Once there was a young wombat named Benson, who lived in a warm, comfortable wombat hole with his mother and his two aunts, Lillibet and Moss.
Benson’s mother liked to have things clean and tidy, the washing up done, the floor swept, the beds tidy. But one day she went crazy. She washed the dishes, and then she washed the sink. Then she took all the dishes out of the cupboard and washed them and then she washed the cupboard. She washed the walls in the kitchen, she washed the inside of the fridge and then she washed every single thing in the fridge. She washed the jars and the bottles, she washed the eggs and the tomatoes, she washed the spinach and the celery. But when she took the gherkins out of the jar and started washing them, everyone knew something was wrong.
“Are you okay?” Benson asked her.
His mother was washing the table and the chairs, the tops and underneath. “Hmm?” she said. “Yes, I’m fine.” She looked at Benson and wiped his face and his ears. She dusted his buttons and polished his fingernails. Then she lifted up each one of his feet and washed underneath them.
Benson went in to Aunt Moss’s room where she and Aunt Lillibet were showing each other their favourite string games. “I think there’s something wrong,” he said.
“Is it your mother?” Aunt Moss said. “I thought there was something bothering her.”
Benson said, “She’s on a Cleaning Rampage.”
Aunt Lillibet said, “How bad is it?”
“She’s washed all my pencils and scrubbed all my toys, and now she’s washing the light-bulbs,” Benson said.
“Oh dear,” said Aunt Moss. “I’ll go and talk to her.”
Aunt Moss went out to the lounge room. Benson’s mother was vacuuming the cushions and the chairs and the ceiling. As soon as she saw Aunt Moss, she turned the vacuum cleaner on her and vacuumed all over her. She stopped and polished Aunt Moss’s glasses. Then she kept on vacuuming over the floor and up the walls, sucking in all Benson’s paintings that were pinned to the wall. The vacuum cleaner made a clucking sound and kept on going.
Aunt Moss went back to her room. “I think you’d better try, Lillibet,” she said. “She didn’t even see me.”
Aunt Lillibet went out to the lounge room, but Benson’s mother had moved on to the bathroom. She vacuumed up the toothpaste and the soap, and the bottle of shampoo. Bubbles started to come out of the back of the vacuum cleaner.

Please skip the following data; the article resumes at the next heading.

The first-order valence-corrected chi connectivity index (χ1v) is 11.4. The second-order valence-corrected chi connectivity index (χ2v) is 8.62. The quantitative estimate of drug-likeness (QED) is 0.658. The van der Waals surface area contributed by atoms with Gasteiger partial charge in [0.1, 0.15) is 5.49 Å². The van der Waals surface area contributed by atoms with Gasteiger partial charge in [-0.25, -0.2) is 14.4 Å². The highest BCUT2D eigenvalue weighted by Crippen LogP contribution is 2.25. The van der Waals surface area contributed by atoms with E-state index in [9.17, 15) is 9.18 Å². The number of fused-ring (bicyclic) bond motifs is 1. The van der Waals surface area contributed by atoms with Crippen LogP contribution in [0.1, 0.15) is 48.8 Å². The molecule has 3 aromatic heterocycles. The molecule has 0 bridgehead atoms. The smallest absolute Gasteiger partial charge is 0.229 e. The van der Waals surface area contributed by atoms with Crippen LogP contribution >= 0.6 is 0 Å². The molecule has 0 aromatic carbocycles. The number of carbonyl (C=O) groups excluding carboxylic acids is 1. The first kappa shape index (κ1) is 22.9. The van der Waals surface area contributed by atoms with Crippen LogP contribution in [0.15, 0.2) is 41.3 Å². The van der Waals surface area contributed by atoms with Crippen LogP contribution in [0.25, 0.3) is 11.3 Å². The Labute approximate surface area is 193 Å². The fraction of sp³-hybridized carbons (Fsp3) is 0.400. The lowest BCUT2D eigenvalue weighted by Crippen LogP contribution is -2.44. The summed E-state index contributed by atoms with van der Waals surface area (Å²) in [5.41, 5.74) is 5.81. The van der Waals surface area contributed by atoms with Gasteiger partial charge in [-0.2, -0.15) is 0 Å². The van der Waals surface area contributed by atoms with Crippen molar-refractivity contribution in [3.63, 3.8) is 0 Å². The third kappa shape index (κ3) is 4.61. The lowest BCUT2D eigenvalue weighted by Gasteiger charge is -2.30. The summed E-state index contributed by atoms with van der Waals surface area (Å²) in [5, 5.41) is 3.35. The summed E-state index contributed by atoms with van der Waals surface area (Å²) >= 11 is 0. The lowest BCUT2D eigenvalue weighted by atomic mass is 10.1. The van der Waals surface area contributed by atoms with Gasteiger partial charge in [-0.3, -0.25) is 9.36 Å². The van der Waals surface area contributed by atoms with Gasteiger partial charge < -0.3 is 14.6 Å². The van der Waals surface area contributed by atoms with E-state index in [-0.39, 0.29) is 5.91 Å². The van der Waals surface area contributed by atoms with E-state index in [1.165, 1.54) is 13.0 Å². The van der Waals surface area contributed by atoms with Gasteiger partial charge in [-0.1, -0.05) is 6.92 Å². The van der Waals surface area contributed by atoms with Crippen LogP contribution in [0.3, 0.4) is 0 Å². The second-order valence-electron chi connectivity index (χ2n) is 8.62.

Aunt Lillibet tapped her on the shoulder. Benson’s mother turned and started vacuuming over Aunt Lillibet’s face. She vacuumed Aunt Lillibet’s hat, feathers and plastic grapes and all, swukkk! into the mouth of the vacuum cleaner.
Aunt Lillibet shouted, “Stop!” She stamped on the switch of the vacuum cleaner and it went suddenly quiet.
Benson’s mother looked at Aunt Lillibet as if she’d just woken up from a long sleep. “What?” she said.
“You need to stop,” Aunt Lillibet said to her. She took her hand and led her back to the lounge, and made her sit down.
“Now, what’s going on?” Aunt Lillibet asked.
“What do you mean?” Benson’s mother said.
Aunt Lillibet pointed. The lounge cushions were gone, the lamp shade was gone, the pictures and the rugs were gone.
“Oh,” said Benson’s mother. She sat back and put her hands on her head. “I think I got carried away,” she said.
Aunt Moss and Benson came in, holding on to each other just in case. Aunt Moss put her arm around Benson’s mother, and Benson took her hand and patted it gently. Aunt Lillibet went to the kitchen and put the kettle on for a cup of tea.
Aunt Moss said, “Is there something on your mind, dear?”
Benson’s mother was quiet for a while. Then she said, “It’s silly, really. I was just washing up, and I started thinking about how precious the water is and how it hasn’t rained for so long, and then I was thinking about the bushfires, and the koalas, and little Roly and all the other animals like him, and how the bush is disappearing all the time and then I started thinking about Benson and what it will be like when he grows up, with no bush and no water and the animals dying out and no-one to take care of them, and who will look after him when I’m gone? Then Lillibet was standing there, yelling at me to stop. I think I just got carried away.”
“There, there, I know just how you feel,” said Aunt Moss. Aunt Lillibet came back with the teapot and a plate of muffins, and a glass of milk for Benson.
Benson patted his mother’s hand and said, “Don’t worry, we’ve got the Bushcare group, remember? And when I grow up I’m going to plant heaps of trees and we’re going to look after the koalas. Elmer is learning to knit so that he can make little pouches for the baby animals whose mothers die, and Bonnie Lou wants to be a vet, so she can make the sick ones better. Alejandro is going to be a famous dancer so he can make lots of money and make sure nobody digs up the bush or bulldozes it.”
His mother gathered him up onto her lap and hugged him close. “I should have known you would know how to take care of things,” she said.
Benson said, “Of course. I know you grown-ups love the bush and do everything you can to take care of it, but it’s my bush too, remember.”
“You’re right,” said his mother. “It’s your bush too.” They all sat there eating muffins and talking about what the new cushions and lampshades would look like.